This study examined the psychological responses to an acute bout of aerobic exercise in sedentary older and younger adults. Eighteen young (mean age 24 years) and 15 older adults (mean age 64 years) completed a 20-min bout of stationary cycling at 65% of VO2peak. Affective responses were assessed before, during, and immediately after exercise. Participants’ exercise self-efficacy beliefs were assessed before and immediately after exercise. Both groups reported reduced pleasant feeling states and self-efficacy and increased physical exhaustion in response to acute exercise. Older adults also demonstrated a significant decrease in revitalization during and after cycling. Correlation analyses revealed that self-efficacy was related to feelings of fatigue during exercise and postexercise feelings of energy and fatigue. Both groups reported negative shifts in affect and self-efficacy during and 5 min after cycling. Acute affective and self-efficacy responses might influence one’s motivation to adopt and maintain regular physical activity. The relationship between these acute responses and physical activity behavior across the life span warrants future inquiry.
Brian C. Focht, Deborah J. Knapp, Timothy P. Gavin, Thomas D. Raedeke and Robert C. Hickner
Stacey Alvarez-Alvarado, Graig M. Chow, Nicole T. Gabana, Robert C. Hickner and Gershon Tenenbaum
The extent to and manner in which psychological states change as a function of physical effort and related physiological responses have been addressed separately in various theoretical frameworks. The authors explored a proposed conceptual scheme examining the relationships among perceived exertion, attentional allocation, and affective responses under different workload domains. Thirty male participants performed an incremental cycling test to assess the progression of rating of perceived exertion, attentional focus, affect, and felt arousal along a parallel increase in heart rate using ventilatory threshold as a reference point. Results revealed that ventilatory threshold acts as a metabolic landmark for the attentional shifts toward aversive sensory cues, sustained increases in perceived exertion, negative valence, and physiological activation. Monitoring the dynamics of perceived exertion, attention, and affect can complement physiological measures for an accurate control of training workloads during exercise prescription.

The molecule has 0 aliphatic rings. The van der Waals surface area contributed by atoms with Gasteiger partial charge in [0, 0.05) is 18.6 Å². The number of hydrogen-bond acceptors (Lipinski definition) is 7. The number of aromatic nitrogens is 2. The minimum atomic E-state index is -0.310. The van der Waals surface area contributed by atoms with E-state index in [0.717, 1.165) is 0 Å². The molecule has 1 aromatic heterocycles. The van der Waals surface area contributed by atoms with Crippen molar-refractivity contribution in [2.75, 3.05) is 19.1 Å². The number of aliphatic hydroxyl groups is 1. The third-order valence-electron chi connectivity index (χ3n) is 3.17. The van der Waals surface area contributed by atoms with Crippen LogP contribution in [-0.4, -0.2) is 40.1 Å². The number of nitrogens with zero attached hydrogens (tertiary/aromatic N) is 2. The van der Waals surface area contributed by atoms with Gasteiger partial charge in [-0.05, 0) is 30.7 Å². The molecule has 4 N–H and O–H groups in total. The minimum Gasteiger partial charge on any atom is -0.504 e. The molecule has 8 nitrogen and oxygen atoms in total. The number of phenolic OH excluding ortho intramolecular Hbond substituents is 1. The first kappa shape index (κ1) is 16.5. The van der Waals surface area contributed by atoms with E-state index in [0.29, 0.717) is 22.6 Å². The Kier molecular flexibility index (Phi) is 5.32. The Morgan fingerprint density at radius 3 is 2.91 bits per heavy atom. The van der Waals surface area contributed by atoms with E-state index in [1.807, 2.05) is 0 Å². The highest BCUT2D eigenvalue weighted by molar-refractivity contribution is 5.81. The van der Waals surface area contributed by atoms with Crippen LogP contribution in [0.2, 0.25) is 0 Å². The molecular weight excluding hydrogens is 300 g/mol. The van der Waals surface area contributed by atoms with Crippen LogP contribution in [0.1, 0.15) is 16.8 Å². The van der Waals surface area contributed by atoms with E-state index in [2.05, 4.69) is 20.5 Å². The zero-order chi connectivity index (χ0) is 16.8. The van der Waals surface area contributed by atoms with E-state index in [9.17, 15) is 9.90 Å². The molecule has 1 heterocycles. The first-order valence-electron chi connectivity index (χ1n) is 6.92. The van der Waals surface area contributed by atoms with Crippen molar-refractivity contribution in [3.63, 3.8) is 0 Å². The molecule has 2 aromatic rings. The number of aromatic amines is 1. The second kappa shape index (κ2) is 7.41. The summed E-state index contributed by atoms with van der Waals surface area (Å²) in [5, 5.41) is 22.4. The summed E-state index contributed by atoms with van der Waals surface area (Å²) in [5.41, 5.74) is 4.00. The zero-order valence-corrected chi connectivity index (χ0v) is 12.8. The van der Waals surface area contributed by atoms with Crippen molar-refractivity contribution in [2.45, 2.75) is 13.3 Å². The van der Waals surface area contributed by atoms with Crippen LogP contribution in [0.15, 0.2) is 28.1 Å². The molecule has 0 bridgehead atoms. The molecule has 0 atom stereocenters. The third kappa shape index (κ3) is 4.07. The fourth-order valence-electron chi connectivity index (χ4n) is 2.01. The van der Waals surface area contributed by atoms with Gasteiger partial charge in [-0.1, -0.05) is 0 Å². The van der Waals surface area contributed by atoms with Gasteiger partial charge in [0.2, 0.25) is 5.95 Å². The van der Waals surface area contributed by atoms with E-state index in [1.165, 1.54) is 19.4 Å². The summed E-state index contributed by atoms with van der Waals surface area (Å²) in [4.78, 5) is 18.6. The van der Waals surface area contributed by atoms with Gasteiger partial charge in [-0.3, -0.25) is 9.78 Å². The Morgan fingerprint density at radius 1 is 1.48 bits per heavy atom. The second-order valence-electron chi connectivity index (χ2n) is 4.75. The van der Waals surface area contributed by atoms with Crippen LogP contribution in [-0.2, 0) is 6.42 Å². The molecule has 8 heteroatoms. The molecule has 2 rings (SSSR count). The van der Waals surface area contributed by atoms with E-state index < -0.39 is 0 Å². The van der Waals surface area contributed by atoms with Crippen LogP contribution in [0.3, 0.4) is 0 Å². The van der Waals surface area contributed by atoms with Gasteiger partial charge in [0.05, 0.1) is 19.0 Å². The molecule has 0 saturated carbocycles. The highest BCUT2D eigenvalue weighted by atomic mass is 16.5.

Katrina D. DuBose, Andrew J. McKune, Patricia Brophy, Gabriel Geyer and Robert C. Hickner
The relationship between physical activity levels and the metabolic syndrome (MetSyn) score was examined in 72 boys and girls (9.5 ± 1.2 years). A fasting blood draw was obtained; waist circumference and blood pressure measured, and an accelerometer was worn for 5 days. Established cut points were used to estimate time spent in moderate, vigorous, moderate-to-vigorous (MVPA), and total physical activity. A continuous MetSyn score was created from blood pressure, waist circumference, high-density-lipoprotein, triglyceride, and glucose values. Regression analysis was used to examine the relationship between physical activity levels, the MetSyn score, and its related components. Logistic regression was used to examine the association between meeting physical activity recommendations, the MetSyn score, and its related components. All analyses were controlled for body mass index group, age, sex, and race. Time spent in different physical activity levels or meeting physical activity recommendations (OR: 0.87, 95%CI: 0.69–1.09) was not related with the MetSyn score after controlling for potential confounders (p > .05). Moderate physical activity, MVPA, and meeting physical activity recommendations were related to a lower diastolic blood pressure (p < .05). No other relationships were observed (p > .05). While physical activity participation was not related with the MetSyn, lower diastolic blood pressure values were related to higher physical activity levels.